PRESIDENT — BANISTER TOOL, INCORPORATED
“I look forward to seeing people I know at IMTS and making new connections with other business owners. I get to learn what has been successful for them and what equipment they buy. I've been coming to IMTS since the early '90s, and I'm always planning the next one as soon as I leave.”
Roger Pyle and his team at Banister Tool, Inc. in Pflugerville, Texas, have the satisfaction of knowing that the medical devices and apparatus they make every day are directly improving people’s lives. Manufacturing these critical parts requires a balance between complex, high-quality production and low production costs to be competitive. State-of-the-art technology and skilled workers are the pillars to Banister’s success.
Large machine investments can’t be taken lightly, so Pyle has been using face-to-face interactions at IMTS to make those important choices since the 1990s.
“We always come to IMTS before we make an equipment purchase,” Pyle said. “Any sales person can bring a brochure into your shop and show you a machine. But at IMTS I get a visual, hands-on experience. There’s nothing like seeing many kinds of equipment operating and talking with experts in person.”
In a 24,000-sq.-ft. building with 37 employees, Banister Tool has earned a reputation that drives the largest medical device companies, like Zimmer Biomet and Integra LifeSciences, to keep coming back. Banister Tool manufactures implant parts and components for surgical devices, such as titanium bone screws, PEEK (polyether ether ketone) spinal replacement disks, carbon finger joints and parts for single-use orthoscopic surgical tools.
Developing a Medical Niche
One of the company’s first medical orders was for complicated bone screws with two different threads, so the company purchased a new DMG Gildemeister 16 Swiss type screw machine and, two years later, a DMG Sprint 22 Swiss machine to keep up with growing demand. Pyle relied on Ellison Technologies, a local machine tool company, to help get their Swiss CNC operations going.
“We didn't have a lot of CNC experience, so we were looking for someone to come in and help set up this equipment for us,” Pyle said. “We met Ellison at IMTS 2004 to see the DMG equipment and tooling in action. That partnership was a big help in getting us started.”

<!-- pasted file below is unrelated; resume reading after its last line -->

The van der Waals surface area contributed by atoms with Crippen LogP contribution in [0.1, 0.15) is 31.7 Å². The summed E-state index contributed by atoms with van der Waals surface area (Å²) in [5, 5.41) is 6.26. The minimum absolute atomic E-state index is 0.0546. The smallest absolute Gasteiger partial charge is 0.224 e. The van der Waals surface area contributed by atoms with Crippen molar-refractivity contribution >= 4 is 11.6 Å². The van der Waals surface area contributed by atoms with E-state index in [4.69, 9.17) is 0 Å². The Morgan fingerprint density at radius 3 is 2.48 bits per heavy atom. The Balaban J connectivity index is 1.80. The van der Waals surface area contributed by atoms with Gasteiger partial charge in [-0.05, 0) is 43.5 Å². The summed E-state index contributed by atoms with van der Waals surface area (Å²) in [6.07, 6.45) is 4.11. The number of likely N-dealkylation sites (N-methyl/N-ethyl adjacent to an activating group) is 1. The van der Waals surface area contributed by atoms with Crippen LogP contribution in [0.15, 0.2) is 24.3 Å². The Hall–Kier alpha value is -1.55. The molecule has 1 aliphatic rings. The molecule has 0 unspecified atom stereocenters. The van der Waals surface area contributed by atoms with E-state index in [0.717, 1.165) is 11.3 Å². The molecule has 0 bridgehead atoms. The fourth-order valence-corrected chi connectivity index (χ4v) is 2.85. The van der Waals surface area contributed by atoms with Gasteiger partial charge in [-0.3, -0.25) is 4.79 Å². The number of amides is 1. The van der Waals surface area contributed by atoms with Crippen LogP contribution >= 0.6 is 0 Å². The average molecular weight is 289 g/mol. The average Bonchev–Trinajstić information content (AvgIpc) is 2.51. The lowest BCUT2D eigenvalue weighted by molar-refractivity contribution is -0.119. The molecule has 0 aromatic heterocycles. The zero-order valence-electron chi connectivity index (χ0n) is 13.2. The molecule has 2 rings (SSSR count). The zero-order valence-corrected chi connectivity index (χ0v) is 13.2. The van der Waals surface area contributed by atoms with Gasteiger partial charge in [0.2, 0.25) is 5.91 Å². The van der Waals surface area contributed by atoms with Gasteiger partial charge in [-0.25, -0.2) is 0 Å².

Pyle also meets with machine tool company PD Browne South at IMTS to get knowledge about the latest tooling technologies out there. After IMTS 2014 and 2016, Banister bought a Tongtai five-axis mill, four-axis mill and lathe from PD Browne South. This long-standing relationship is just one of many that Pyle has grown over the years.
“I look forward to seeing people I know at IMTS and making new connections with other business owners,” Pyle said. “I get to learn what has been successful for them and what equipment they buy. I've been coming to IMTS since the early 90's, and I'm always planning the next one as soon as I leave.”
Discounts on the show floor have motivated Pyle to make smart purchase decisions and get equipment at reduced prices.
“A lot of the machine tool companies run discounts for IMTS,” Pyle said. “I’ve purchased demo units off the show floor because I could see it running and knew it would do the job for us. I just told them, ‘As soon as you get it disconnected, get it to our shop.’"
For IMTS 2018, Pyle plans to focus an entire day on finding new operating software because the current ERP is not keeping up with their growing needs.
Keeping Great Employees
Like the rest of the industry, finding more skilled laborers has been a huge challenge for Pyle and had an impact on company growth.
“The biggest thing that's held our company back is having qualified employees to do the type of quality work that we do,” Pyle said. “We hold one of the highest standards of quality in our shop, and every employee needs to think in that same manner.”
IMTS provides an opportunity to educate employees and keep them engaged in their work. Pyle brings a few employees to each IMTS.
“It gives them a chance to have input into the company, and it's a morale builder,” Pyle said. “A lot of times workers are in their own bubbles and only know the machines they use. When they can go to Chicago and see a huge variety of machines at the show, it opens their eyes to all the new technologies out there.”
Average tenure at Banister is more than 10 years, so it’s been important to find and keep the right employees. That’s why Banister has been moving toward more automation, which not only improves profitability but becomes a more interesting job for employees to want to stick around.
“Although we’ve become more automated, we still need employees. It's not like everything can run itself without an operator,” Pyle said. “So we move people into higher paying jobs because they are adding more value. A person can operate three automated machines instead of just running one manual line.”
Plus, the importance of Banister’s medical devices gives employees a real sense of purpose and pride.
“Everyone at the shop realizes we're making medical devices that are going to change someone’s life,” Pyle said. “Our customers give us videos and brochures that show how these instruments are used, so employees understand the parts they make are saving lives.”
Only time will tell what new medical innovations Banister will be making in the years to come, but Pyle knows that the things he learns today will be a part of his decisions in the future.
“I can look around at equipment that doesn’t fit our shop now but it will in the future,” Pyle said. “I’m always dreaming about the next big purchase that gives us the ability to do things we couldn’t do before, and hopefully that happens in time for us to check it out at the next IMTS.”Read More Stories